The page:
Indonesia (MNN) — Four Christians were murdered on the island of Sulawesi in Indonesia this past Friday. The killers also burned a Salvation Army post and several Christian homes.
Human rights groups are calling the attack an escalation of hostility against the Christian minority in Indonesia, while other witnesses denied the attacks were religiously motivated. Police are hunting down those responsible for the murders.
Bruce Allen of FMI says FMI Christian leaders in the area learned of the attack hours after it happened. He says violence like this isn’t common in the country. “For the most part, Indonesia is a fairly moderate Muslim majority nation. But the persecution there occurs in pockets on different islands, and it’s difficult to rein it in simply because there are over 6,000 inhabited islands in Indonesia. This attack was [carried out], from what we understand from our partners on the ground, by a group called the Mujahideen of East Indonesia.”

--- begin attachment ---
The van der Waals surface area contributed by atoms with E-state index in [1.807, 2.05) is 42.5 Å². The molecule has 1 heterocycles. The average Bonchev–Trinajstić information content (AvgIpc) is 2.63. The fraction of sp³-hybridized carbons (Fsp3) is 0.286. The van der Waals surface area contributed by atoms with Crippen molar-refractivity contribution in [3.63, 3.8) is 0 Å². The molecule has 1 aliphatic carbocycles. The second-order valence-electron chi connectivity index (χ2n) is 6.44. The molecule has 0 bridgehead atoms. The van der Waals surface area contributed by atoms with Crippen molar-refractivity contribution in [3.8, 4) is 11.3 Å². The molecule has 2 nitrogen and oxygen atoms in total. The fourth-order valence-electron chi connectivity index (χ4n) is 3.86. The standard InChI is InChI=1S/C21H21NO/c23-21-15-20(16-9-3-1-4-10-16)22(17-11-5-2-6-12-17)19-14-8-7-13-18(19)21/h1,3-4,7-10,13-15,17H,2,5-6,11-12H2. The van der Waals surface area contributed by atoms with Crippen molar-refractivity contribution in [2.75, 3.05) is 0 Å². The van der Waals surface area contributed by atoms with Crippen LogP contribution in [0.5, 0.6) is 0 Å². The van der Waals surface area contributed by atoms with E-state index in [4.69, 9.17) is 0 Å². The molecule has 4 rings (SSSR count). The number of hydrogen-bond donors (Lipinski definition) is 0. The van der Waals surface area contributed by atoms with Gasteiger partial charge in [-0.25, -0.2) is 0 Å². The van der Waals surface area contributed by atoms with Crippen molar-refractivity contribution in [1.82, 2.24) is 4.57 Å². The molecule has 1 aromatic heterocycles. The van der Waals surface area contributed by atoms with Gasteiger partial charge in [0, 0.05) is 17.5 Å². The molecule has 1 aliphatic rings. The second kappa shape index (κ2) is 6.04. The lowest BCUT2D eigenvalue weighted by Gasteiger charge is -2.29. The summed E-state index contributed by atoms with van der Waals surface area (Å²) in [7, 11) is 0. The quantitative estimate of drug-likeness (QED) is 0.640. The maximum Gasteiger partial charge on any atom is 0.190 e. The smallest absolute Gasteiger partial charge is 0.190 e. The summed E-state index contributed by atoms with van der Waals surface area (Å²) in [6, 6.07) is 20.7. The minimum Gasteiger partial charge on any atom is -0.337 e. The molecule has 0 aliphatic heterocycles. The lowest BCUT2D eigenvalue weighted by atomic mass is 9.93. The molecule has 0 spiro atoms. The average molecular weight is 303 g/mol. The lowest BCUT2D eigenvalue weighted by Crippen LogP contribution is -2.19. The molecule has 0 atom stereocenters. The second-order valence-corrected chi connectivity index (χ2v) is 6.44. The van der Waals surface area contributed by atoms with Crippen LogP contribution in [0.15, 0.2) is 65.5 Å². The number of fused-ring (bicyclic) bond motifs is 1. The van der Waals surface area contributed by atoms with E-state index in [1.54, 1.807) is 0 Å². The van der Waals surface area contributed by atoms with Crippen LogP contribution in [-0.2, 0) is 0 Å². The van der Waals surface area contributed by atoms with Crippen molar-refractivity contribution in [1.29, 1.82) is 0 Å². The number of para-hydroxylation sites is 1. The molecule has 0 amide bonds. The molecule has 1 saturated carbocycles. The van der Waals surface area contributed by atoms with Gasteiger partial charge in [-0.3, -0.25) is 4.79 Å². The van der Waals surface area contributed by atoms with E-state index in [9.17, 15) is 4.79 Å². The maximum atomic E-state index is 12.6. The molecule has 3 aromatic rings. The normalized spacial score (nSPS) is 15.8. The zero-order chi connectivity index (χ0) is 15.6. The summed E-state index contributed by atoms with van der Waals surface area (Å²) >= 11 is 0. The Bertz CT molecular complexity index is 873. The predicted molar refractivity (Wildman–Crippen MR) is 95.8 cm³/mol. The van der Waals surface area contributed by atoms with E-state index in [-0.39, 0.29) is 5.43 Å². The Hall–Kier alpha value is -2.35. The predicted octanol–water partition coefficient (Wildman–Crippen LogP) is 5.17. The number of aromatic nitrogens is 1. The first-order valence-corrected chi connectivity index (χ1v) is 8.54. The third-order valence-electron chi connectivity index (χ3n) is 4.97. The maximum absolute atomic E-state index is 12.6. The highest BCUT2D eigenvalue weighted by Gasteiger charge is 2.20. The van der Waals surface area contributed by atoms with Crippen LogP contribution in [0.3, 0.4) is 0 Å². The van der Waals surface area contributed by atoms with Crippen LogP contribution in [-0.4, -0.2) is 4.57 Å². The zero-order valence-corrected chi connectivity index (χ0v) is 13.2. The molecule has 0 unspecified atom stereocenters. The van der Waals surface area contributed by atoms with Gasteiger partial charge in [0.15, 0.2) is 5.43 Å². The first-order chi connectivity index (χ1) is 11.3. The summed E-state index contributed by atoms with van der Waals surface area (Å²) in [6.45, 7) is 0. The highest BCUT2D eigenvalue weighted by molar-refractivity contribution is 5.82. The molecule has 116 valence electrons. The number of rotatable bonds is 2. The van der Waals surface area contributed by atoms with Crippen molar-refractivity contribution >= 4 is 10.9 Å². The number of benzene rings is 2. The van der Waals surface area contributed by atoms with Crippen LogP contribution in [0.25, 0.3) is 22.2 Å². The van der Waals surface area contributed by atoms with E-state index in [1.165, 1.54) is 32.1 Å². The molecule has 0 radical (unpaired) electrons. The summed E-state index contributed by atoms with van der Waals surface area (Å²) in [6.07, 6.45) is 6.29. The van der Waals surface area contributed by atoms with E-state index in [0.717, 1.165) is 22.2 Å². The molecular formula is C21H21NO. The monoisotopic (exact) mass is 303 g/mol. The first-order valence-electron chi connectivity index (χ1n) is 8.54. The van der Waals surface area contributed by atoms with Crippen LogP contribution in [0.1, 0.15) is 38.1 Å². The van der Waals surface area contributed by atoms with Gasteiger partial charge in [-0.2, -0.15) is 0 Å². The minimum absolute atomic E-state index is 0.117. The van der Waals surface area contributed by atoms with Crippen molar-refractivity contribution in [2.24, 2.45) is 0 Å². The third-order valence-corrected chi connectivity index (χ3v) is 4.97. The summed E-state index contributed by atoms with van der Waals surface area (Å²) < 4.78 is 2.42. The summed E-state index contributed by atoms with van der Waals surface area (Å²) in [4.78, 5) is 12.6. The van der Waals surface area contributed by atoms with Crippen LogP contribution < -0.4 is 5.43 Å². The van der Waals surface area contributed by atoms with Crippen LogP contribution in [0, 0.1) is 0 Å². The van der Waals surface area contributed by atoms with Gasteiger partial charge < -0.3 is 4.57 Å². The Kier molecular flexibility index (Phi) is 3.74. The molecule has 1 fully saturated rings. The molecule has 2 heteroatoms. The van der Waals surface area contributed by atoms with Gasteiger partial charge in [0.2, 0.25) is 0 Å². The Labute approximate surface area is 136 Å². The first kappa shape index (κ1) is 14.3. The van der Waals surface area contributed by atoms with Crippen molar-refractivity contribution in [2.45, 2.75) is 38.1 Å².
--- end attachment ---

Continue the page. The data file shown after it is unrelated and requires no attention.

Effects on the congregation
Allen says this small Christian congregation meets to worship in homes, not an official church building. Six of these families had their homes burned in the attack. Allen says, “Other remaining Christians who were eyewitnesses to the attack ended up fleeing into the forest. One young child even made his way to another village to alert the people in that village of the incident and to seek help.”
After the attack, Allen says Christians who fled the violence have returned. “They’re burying the dead. They’re crying, they’re praying, they’re singing. But it is a difficult few days for them. And so we just want to alert the global family of Christ. Brothers and sisters are weeping and we need to weep with them.”
Pray these Indonesian Christians would find strength and hope in Jesus, who has defeated death. Pray also the attackers would be brought to justice, and that violence against Christians would end in Indonesia.
The header photo shows a scene from Sulawesi in Indonesia. (Photo courtesy of Lip Kee Yap, CC BY-SA 2.0 <https://creativecommons.org/licenses/by-sa/2.0>, via Wikimedia Commons)